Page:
Here's a statement that would have been unimaginable in previous years: Ubuntu has arrived in the Windows Store. As promised back in May, you can now download a flavor of the popular Linux distribution to run inside Windows 10. It won't compare to a conventional Ubuntu installation, as it's sandboxed (it has limited interaction with Windows) and is focused on running command line utilities like bash or SSH. However, it also makes running a form of Linux relatively trivial. You don't have to dual boot, install a virtual machine or otherwise jump through any hoops beyond a download and ticking a checkbox.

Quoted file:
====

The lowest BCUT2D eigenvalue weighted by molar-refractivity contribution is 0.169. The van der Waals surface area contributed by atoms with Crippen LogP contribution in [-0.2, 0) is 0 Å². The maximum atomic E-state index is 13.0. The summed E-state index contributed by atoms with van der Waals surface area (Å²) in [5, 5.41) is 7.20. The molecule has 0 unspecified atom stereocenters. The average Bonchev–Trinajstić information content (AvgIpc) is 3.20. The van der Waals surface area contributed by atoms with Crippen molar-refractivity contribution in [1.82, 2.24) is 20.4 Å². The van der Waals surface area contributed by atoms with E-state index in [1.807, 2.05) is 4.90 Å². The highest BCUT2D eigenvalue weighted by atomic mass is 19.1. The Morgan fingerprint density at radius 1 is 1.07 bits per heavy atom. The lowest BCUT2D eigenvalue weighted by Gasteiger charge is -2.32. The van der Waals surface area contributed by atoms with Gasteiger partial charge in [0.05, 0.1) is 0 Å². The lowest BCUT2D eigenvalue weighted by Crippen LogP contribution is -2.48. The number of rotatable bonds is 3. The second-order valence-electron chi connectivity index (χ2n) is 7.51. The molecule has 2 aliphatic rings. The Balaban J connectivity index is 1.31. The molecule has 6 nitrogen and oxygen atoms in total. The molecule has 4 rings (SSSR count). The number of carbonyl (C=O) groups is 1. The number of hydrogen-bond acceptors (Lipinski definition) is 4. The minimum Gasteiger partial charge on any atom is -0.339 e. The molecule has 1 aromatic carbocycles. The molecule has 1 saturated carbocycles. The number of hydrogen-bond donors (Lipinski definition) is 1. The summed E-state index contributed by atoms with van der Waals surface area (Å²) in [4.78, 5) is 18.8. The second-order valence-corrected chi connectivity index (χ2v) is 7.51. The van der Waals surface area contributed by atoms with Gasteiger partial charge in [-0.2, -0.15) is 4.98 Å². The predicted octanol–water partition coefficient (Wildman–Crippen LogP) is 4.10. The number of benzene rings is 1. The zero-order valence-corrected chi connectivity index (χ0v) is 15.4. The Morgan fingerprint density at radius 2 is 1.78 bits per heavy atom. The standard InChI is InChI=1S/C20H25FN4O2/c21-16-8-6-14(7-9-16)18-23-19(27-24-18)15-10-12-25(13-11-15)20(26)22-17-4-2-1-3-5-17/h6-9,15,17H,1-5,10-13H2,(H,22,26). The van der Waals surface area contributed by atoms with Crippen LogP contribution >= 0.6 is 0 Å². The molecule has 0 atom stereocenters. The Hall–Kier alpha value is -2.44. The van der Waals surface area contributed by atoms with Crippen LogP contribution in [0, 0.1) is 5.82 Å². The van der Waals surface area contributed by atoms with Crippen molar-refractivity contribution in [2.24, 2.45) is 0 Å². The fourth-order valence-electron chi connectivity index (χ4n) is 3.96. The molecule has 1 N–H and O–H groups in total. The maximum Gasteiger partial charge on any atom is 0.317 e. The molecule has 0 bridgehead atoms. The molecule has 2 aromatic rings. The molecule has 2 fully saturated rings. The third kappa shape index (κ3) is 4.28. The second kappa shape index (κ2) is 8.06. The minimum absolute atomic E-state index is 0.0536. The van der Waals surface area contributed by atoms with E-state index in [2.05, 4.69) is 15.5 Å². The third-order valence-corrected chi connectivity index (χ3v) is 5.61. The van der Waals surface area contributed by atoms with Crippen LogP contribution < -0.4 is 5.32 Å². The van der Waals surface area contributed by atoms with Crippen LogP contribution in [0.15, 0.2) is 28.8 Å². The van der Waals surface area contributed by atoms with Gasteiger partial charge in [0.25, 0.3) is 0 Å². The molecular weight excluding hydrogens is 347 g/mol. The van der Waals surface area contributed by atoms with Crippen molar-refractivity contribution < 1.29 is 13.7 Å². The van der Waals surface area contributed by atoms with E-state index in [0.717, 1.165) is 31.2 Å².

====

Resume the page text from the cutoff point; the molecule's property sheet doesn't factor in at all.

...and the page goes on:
Microsoft hasn't said exactly when you can expect to see Fedora and SUSE Linux, the other two distributions coming to the Windows Store. Nonetheless, this is a big milestone that reflects Microsoft's dramatic shift in attitude over the years. Where it used to be interested in protecting Windows sales at all costs, it's now much more interested in pushing services. The addition of Linux is a logical extension of that strategy -- developers and IT managers might be more likely to use Microsoft cloud offerings if they know that familiar Linux commands are a few clicks away.